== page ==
Chapter 6 Developing a Project Network
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Chapter 6 Developing a Project Network

Course Number: MBA 683, Fall 2009

College/University: Benedictine IL

Word Count: 838

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Developing a Project Network Chapter 6 Copyright 2007-2009 by The McGraw-Hill Companies, Inc. and John Kevin Doyle All Rights Reserved. Developing the Project Plan The Project Network A flow chart that graphically depicts the sequence, interdependencies, and start and finish times of the project job plan of activities that is the critical path through the network Provides Provides Provides the basis...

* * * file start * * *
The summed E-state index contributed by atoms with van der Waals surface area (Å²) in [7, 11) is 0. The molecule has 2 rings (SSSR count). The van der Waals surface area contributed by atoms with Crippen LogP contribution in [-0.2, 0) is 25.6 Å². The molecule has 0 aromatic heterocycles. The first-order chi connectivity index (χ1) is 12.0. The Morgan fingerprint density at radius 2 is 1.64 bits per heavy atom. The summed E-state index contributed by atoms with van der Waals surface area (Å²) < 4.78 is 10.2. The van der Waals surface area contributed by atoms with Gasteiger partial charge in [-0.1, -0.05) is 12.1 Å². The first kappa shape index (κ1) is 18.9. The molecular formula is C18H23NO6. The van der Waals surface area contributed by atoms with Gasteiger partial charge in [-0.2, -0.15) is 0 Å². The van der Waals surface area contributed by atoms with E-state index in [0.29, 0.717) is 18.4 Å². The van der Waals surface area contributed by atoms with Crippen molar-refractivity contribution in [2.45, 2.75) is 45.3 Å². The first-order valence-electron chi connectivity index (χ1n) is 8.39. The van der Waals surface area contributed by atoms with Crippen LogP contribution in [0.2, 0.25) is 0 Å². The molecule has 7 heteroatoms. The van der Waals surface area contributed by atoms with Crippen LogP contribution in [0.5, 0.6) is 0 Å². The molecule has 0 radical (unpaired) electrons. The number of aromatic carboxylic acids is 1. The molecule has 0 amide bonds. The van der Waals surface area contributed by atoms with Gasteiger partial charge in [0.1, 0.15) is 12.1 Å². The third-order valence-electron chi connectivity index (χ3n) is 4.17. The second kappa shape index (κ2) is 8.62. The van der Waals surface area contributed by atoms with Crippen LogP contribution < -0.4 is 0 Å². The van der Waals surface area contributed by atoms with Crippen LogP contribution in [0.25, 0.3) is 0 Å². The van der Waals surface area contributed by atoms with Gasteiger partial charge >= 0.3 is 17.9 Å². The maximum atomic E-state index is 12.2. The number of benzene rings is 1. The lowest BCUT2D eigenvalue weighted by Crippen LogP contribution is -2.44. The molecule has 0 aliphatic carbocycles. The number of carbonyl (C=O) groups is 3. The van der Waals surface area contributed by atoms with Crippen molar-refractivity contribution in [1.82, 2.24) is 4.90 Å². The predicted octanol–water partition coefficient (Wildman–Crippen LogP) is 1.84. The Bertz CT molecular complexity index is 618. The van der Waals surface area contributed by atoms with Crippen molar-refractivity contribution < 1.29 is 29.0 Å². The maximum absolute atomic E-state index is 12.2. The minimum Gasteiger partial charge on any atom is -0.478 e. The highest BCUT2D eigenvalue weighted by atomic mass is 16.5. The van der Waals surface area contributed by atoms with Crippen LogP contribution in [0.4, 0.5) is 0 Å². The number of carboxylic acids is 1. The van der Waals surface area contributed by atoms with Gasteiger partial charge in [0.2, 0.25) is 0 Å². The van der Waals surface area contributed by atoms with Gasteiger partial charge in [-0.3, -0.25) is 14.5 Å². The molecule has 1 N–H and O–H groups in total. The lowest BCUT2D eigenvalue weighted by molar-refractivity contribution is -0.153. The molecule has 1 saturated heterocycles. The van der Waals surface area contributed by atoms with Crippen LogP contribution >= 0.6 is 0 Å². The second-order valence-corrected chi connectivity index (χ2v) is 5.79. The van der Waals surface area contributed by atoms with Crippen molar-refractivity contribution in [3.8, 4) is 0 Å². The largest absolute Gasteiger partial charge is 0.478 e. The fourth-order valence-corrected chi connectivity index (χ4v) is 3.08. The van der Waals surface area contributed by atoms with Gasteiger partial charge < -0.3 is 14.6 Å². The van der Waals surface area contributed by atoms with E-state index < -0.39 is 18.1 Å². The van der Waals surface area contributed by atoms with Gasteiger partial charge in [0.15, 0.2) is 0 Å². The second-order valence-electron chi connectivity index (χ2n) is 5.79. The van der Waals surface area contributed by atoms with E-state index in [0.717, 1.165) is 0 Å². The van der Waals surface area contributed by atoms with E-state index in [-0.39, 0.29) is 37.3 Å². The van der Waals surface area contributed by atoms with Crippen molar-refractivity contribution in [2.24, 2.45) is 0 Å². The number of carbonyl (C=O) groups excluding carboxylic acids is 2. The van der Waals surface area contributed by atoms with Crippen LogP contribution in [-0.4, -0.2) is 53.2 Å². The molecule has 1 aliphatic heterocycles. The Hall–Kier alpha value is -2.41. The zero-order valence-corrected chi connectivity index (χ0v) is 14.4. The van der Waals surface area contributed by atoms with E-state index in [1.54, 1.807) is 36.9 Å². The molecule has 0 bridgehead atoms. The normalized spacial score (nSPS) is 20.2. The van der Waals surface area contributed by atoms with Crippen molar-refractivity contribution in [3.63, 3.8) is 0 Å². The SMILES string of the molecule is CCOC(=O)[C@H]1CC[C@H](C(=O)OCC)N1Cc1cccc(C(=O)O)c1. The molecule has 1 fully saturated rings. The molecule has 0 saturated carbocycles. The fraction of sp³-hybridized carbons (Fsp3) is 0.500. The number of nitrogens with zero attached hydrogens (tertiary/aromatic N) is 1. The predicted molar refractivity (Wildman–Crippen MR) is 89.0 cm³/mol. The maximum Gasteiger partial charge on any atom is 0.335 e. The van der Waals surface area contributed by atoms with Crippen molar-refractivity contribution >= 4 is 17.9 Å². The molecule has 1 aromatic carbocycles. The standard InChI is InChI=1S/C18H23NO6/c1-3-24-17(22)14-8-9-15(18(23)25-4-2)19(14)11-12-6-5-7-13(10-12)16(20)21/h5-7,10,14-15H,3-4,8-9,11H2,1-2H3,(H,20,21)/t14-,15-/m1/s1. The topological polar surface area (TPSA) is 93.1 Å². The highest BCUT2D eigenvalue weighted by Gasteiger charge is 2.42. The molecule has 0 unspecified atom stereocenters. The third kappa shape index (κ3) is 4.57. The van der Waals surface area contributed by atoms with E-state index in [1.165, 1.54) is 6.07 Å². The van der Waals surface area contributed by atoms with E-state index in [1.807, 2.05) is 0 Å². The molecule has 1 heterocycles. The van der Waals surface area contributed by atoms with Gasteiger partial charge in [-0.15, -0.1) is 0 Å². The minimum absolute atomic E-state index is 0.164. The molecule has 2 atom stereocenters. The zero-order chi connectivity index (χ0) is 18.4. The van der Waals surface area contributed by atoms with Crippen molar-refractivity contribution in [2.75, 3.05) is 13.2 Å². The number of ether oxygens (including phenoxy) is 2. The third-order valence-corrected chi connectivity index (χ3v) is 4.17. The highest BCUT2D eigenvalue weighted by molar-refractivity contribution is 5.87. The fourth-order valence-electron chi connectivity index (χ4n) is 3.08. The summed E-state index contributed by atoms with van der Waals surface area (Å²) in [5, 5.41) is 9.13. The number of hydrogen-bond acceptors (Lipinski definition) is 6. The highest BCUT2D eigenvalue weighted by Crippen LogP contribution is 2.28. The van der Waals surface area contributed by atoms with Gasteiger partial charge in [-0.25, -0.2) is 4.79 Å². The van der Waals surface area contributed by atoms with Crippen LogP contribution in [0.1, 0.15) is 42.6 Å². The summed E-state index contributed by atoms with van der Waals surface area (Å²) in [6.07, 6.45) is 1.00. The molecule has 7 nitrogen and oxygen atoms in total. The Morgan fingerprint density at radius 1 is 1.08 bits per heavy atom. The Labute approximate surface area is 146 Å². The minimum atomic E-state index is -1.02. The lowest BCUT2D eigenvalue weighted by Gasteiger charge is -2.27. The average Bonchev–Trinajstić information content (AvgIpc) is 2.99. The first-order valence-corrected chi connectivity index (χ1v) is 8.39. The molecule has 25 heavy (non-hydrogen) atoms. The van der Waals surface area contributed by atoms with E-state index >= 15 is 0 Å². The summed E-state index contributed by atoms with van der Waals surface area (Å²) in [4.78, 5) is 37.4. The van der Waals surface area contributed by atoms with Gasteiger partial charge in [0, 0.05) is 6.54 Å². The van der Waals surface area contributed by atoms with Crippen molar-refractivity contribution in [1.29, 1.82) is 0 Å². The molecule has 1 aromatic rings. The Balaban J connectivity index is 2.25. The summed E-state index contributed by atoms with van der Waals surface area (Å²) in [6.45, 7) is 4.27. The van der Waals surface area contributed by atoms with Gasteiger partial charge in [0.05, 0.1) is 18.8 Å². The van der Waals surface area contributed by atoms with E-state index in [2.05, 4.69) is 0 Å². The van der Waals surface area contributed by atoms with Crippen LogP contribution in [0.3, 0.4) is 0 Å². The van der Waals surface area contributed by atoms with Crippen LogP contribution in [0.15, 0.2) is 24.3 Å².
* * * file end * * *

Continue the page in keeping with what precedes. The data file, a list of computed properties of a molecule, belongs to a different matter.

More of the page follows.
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a Developing Project Network Chapter 6 Copyright 2007-2009 by The McGraw-Hill Companies, Inc. and John Kevin Doyle All Rights Reserved. Developing the Project Plan The Project Network A flow chart that graphically depicts the sequence, interdependencies, and start and finish times of the project job plan of activities that is the critical path through the network Provides Provides Provides the basis for scheduling labor and equipment an estimate of the project's duration a basis for budgeting cash flow activities that are "critical" and should not be Highlights delayed 2 Help managers get and stay on plan From Work Package to Network WBS/Work Packages to Network 3 From Work Package to Network 4 Constructing a Project Network Terminology Activity: an element of the project that requires time. Merge activity: an activity that has two or more preceding activities on which it depends. Parallel (concurrent) activities: Activities that can occur independently and, if desired, not at the same time. A B D C 5 Constructing a Project Network Terminology Path: a sequence of connected, dependent activities. Critical path: the longest path through the activity network that allows for the completion of all projectrelated activities; the shortest expected time in which the entire project can be completed. Delays on the critical path will delay completion of the entire project. C D 6 A B Constructing a Project Network Terminology Event: a point in time when an activity is started or completed. It does not consume time. Burst activity: an activity that has more than one activity immediately following it (more than one dependency arrow flowing from it). B Activity-on-Node (AON) Uses Two Approaches a node to depict an activity an arrow to depict an activity A C Activity-on-Arrow (AOA) Uses 7 D Basic Rules to Follow in Developing Project Networks 8 Networks typically flow from left to right. An activity cannot begin until all of its activities are complete. Arrows indicate precedence and flow and can cross over each other. Identify each activity with a unique number; this number must be greater than its predecessors. Looping is not allowed. Conditional statements are not allowed. Use common start and stop nodes. Activity-on-Node Fundamentals 9 Activity-on-Node Fundamentals 10 Activity-on-Node Fundamentals 11 Network Information 12 Koll Business Center Partial Network 13 Koll Business Center "Complete" Network 14 Network Computation Process Forward Pass Earliest Times How soon can the activity start? (early start ES) How soon can the activity finish? (early finish EF) How soon can the project finish? (expected time ET) Backward Pass Latest Times How late can the activity start? (late start LS) How late can the activity finish? (late finish LF) Which represent activities the critical path? How long can it be delayed? (slack or float SL) 15 Network Information 16 Activity-on-Node Network 17 Activity-on-Node Network Forward Pass 18 Forward Pass Computation Add activity times along each path in the network (ES + Duration = EF). the early finish (EF) to the next activity where it becomes its early start (ES) unless... next succeeding activity is a merge activity, in which case the largest EF of all preceding activities is selected. Carry The 19 Activity-on-Node Network Backward Pass 20 Backward Pass Computation Subtract activity times along each path in the network (LF - Duration = LS). the late start (LS) to the next activity where it becomes its late finish (LF) unless... next preceding activity is a burst activity, in which case the smallest LF of all preceding activities is selected. Carry The 21 Determining Slack (or Float) Free Slack (or Float) The amount of time an activity can be delayed without delaying connected successor activities Total Slack The amount of time an activity can be delayed without delaying the entire project The critical path is the network path(s) that has (have) the least slack in common. 22 Sensitivity of a Network The likelihood the original critical path(s) will change once the project is initiated. Function of: The number of critical paths The amount of slack across near critical activities 23 Activity-on-Node Network with Slack 24 Practical Considerations Network logic errors Activity numbering Use of computers to develop networks Calendar dates Multiple starts and multiple projects 25 Illogical Loop 26 Air Control Project 27 Air Control Project 28 Extended Network Techniques to Come Close to Reality Laddering Activities are broken into segments so the following activity can begin sooner and not delay the work. The minimum amount of time a dependent activity must be delayed to begin or end Lengthy activities are broken down to reduce the delay in the start of successor activities. Lags can be used to constrain finish-to-start, startto-start, finish-to-finish, start-to-finish, or combination relationships. Lags 29 Example of Laddering Using Finish-to-Start Relationship 30 Use of Lags Finish-to-Start Relationship 31 Use of Lags Start-to-Start Relationship 32 Use of Lags Use of Lags to Reduce Detail 33 New Product Development Process 34 Use of Lags Finish-to-Finish Relationship Start-to-Finish Relationship 35 Network Using Lags 36 Hammock Activities Hammock Activity An activity that spans over a segment of a project Duration of hammock activities is determined after the network plan is drawn. Hammock activities are used to aggregate sections of the project to facilitate getting the right amount of detail for specific sections of a project. 37 Hammock Activity Example 38